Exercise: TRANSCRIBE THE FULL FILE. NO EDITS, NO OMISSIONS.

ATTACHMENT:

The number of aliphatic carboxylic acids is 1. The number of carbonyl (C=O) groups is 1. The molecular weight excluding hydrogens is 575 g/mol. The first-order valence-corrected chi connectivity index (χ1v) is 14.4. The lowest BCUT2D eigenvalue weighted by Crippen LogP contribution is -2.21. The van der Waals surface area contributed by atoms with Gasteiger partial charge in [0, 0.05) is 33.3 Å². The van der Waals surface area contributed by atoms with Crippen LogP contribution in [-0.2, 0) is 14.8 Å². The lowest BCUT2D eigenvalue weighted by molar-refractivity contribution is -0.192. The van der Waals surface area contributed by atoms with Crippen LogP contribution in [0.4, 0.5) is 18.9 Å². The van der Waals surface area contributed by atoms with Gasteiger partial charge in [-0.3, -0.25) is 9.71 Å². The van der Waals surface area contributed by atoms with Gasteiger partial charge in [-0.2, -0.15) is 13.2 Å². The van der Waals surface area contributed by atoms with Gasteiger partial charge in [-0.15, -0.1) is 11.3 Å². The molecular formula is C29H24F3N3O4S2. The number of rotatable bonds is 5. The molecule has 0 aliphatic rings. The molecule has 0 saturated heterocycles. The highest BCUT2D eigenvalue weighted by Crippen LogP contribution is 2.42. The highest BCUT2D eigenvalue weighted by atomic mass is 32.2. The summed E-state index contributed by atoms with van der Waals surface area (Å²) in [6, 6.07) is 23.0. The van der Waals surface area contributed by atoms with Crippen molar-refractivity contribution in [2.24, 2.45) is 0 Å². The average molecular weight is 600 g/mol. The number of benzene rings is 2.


The number of aliphatic carboxylic acids is 1. The number of carbonyl (C=O) groups is 1. The molecular weight excluding hydrogens is 575 g/mol. The first-order valence-corrected chi connectivity index (χ1v) is 14.4. The lowest BCUT2D eigenvalue weighted by Crippen LogP contribution is -2.21. The van der Waals surface area contributed by atoms with Gasteiger partial charge in [0, 0.05) is 33.3 Å². The van der Waals surface area contributed by atoms with Crippen LogP contribution in [-0.2, 0) is 14.8 Å². The lowest BCUT2D eigenvalue weighted by molar-refractivity contribution is -0.192. The van der Waals surface area contributed by atoms with Crippen LogP contribution in [0.4, 0.5) is 18.9 Å². The van der Waals surface area contributed by atoms with Gasteiger partial charge in [-0.3, -0.25) is 9.71 Å². The van der Waals surface area contributed by atoms with Gasteiger partial charge in [-0.2, -0.15) is 13.2 Å². The van der Waals surface area contributed by atoms with Gasteiger partial charge in [-0.15, -0.1) is 11.3 Å². The molecular formula is C29H24F3N3O4S2. The number of rotatable bonds is 5. The molecule has 0 aliphatic rings. The molecule has 0 saturated heterocycles. The highest BCUT2D eigenvalue weighted by Crippen LogP contribution is 2.42. The highest BCUT2D eigenvalue weighted by atomic mass is 32.2. The summed E-state index contributed by atoms with van der Waals surface area (Å²) in [6, 6.07) is 23.0. The van der Waals surface area contributed by atoms with Crippen molar-refractivity contribution in [2.24, 2.45) is 0 Å². The average molecular weight is 600 g/mol. The number of benzene rings is 2.